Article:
Typical Advertising Response Rates
Is your advertising working as well as it should? Or not? Find out how advertising is evaluated and measured and what typical advertising response rates are.
As we find research and data on typical advertising response rates we update this article and add the latest data and insights. You may also want to read the article on typical direct mail response rates which also includes data on email, search and online advertising since those are all often considered "direct response" advertising.
Advertising Response Rates
What's the objective of the advertising are you planning? Remember, not all advertising is developed with the intention to get people to buy or call immediately. Direct response advertising has that objective and is measured like direct mail marketing. Other advertising is developed with "softer" measures, like building brand awareness, or creating awareness or preference for purchase.
There are typically three types of advertising:
1. Brand awareness advertising - this advertising is developed with an objective to create awareness for a brand (a company, a product or service).
This advertising is done to get people to remember a product or company name.
New and emerging companies invest in this type of advertising and so do well-established brands that use brand ads as "reminder advertising" to keep their brand top of mind with consumers.2. Ads that are intended to drive preference to purchase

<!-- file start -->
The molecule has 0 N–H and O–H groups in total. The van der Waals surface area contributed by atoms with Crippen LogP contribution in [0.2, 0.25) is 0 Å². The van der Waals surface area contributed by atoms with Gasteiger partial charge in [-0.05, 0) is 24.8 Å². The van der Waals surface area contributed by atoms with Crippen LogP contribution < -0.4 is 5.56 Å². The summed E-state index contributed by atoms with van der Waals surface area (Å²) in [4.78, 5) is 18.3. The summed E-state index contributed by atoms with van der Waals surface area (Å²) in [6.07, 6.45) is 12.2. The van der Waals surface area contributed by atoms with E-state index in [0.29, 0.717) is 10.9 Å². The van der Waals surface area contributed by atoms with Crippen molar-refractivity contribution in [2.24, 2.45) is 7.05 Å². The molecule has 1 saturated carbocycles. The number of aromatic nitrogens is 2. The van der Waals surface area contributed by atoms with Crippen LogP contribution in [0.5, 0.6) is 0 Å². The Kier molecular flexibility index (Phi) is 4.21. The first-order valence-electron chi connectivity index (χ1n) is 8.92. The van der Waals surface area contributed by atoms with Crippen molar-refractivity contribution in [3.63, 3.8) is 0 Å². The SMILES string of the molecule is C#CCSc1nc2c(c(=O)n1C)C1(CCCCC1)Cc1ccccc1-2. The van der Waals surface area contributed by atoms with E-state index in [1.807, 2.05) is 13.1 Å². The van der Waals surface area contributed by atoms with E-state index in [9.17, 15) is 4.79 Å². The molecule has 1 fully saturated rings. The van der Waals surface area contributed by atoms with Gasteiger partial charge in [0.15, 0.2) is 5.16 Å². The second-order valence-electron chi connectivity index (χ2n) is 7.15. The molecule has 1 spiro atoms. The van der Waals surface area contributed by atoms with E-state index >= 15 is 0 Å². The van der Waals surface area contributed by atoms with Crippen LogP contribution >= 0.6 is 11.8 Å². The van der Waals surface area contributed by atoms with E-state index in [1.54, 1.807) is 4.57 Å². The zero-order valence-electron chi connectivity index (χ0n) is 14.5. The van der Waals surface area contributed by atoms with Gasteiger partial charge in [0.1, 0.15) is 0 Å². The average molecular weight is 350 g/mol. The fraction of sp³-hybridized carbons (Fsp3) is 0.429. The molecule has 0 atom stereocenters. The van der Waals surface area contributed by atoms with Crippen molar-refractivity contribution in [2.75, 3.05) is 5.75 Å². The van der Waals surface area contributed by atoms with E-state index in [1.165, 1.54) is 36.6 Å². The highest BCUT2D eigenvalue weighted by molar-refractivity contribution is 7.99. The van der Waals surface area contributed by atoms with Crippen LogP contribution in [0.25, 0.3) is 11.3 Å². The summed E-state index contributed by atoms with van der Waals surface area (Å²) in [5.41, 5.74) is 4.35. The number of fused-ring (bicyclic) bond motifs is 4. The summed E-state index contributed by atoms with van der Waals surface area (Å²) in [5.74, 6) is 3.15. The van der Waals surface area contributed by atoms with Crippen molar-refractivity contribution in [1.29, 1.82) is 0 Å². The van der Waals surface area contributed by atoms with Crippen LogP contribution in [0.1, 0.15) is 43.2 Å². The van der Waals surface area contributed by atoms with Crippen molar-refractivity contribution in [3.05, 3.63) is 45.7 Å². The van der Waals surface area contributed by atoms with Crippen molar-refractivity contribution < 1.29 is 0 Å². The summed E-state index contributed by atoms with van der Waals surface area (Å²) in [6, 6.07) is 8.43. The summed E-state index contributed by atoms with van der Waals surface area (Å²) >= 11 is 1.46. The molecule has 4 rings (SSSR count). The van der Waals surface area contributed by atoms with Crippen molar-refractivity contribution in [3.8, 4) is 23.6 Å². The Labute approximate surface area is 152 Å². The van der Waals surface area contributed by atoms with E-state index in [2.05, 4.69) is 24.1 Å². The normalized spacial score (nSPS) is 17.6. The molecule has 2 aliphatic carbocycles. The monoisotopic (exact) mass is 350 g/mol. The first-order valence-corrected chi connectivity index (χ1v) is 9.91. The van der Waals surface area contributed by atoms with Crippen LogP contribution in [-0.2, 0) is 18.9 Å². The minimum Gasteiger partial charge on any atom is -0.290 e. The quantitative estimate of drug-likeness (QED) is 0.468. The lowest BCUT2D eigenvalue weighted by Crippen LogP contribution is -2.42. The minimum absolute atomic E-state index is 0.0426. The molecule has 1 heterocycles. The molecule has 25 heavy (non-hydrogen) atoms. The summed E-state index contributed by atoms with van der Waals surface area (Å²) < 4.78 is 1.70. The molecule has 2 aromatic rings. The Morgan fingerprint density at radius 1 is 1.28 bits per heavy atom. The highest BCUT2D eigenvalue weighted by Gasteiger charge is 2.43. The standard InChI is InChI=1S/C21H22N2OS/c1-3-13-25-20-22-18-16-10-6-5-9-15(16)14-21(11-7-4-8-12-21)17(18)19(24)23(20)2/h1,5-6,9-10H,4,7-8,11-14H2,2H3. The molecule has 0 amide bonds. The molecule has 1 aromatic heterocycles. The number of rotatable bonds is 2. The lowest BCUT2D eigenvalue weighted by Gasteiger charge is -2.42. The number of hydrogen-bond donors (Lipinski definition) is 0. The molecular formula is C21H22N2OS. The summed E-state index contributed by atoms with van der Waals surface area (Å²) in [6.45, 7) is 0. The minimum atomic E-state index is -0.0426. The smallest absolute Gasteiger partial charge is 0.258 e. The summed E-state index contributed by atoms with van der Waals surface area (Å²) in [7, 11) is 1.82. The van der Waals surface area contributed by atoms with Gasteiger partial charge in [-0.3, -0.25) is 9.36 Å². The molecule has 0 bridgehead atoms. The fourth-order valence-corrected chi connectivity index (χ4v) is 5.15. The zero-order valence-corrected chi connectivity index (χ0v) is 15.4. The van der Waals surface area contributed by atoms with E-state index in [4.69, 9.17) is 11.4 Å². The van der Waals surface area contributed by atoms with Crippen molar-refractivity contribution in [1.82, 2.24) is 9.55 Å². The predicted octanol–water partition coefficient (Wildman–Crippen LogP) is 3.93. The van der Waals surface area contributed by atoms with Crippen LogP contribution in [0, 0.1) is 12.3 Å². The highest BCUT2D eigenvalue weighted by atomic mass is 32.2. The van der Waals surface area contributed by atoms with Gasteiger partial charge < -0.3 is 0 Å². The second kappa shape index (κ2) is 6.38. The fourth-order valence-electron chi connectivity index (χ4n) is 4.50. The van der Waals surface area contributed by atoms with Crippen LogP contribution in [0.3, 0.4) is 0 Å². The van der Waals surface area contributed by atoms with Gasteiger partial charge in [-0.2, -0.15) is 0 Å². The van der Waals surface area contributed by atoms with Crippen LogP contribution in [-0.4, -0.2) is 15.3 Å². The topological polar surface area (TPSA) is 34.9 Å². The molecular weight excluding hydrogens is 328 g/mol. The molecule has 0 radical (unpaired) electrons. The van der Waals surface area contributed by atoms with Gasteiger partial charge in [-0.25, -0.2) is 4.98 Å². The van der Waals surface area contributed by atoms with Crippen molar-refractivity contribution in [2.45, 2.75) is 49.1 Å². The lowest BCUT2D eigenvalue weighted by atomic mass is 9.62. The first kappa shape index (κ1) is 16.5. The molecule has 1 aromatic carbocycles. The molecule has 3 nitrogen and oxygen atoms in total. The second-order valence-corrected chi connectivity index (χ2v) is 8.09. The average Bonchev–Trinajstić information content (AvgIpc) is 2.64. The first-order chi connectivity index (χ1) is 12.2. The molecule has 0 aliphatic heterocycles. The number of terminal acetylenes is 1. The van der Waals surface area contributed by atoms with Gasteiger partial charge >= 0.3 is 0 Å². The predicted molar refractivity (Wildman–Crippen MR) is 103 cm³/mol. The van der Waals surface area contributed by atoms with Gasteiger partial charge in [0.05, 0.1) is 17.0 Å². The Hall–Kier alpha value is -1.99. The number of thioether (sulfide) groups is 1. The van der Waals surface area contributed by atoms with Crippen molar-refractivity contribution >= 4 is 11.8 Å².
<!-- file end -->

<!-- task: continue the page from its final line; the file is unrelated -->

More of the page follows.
These are ads with a dual objective to create preference for the particular brand being advertised and preference to purchase (consideration). This is typically the objective for advertising done by manufacturers who sell products or services through a distribution channel.
The ads in the Sunday Circular for Best Buy and Target are examples of ads with this purpose. So are ads for Apple's iPad on TV. See the range?
3. Direct response advertising to drive sales
On TV these are called infomercials. Their purpose is to get someone to call and/or go to a website to buy something. These ads are measured like direct mail - response rate and conversion to buy.
Online and search ads are measured for click through rate. That doesn't mean someone purchases anything; it just means they did something (clicked the ad). It's easy to get a high click through rate and poor conversion rate - offer a free iPad if someone clicks or a chance to win a new car. Those ads get high click through rate but may not convert those clickers into buyers.
The challenge in measuring ROI for advertising lies in how to measure any sort of interactive media in a way that equates it fairly with all other media like TV, radio, print and outdoor billboard advertising.
4. "Native advertising"
Since online banner ads are so rarely clicked on and advertisers are questioning if people are watching/engaged with/seeing their ads, the idea of "native advertising" has emerged. Here are some examples.
Next page - data on typical response rates for online and search advertising
- Online Advertising
- Facebook Advertising
- Google Advertising
- Google AdSense
- LinkedIn Advertising
- Online Banner Advertising
- Online Directories for Local Businesses
- PPC Search Engine Advertising
- Twitter Ads for Small Business
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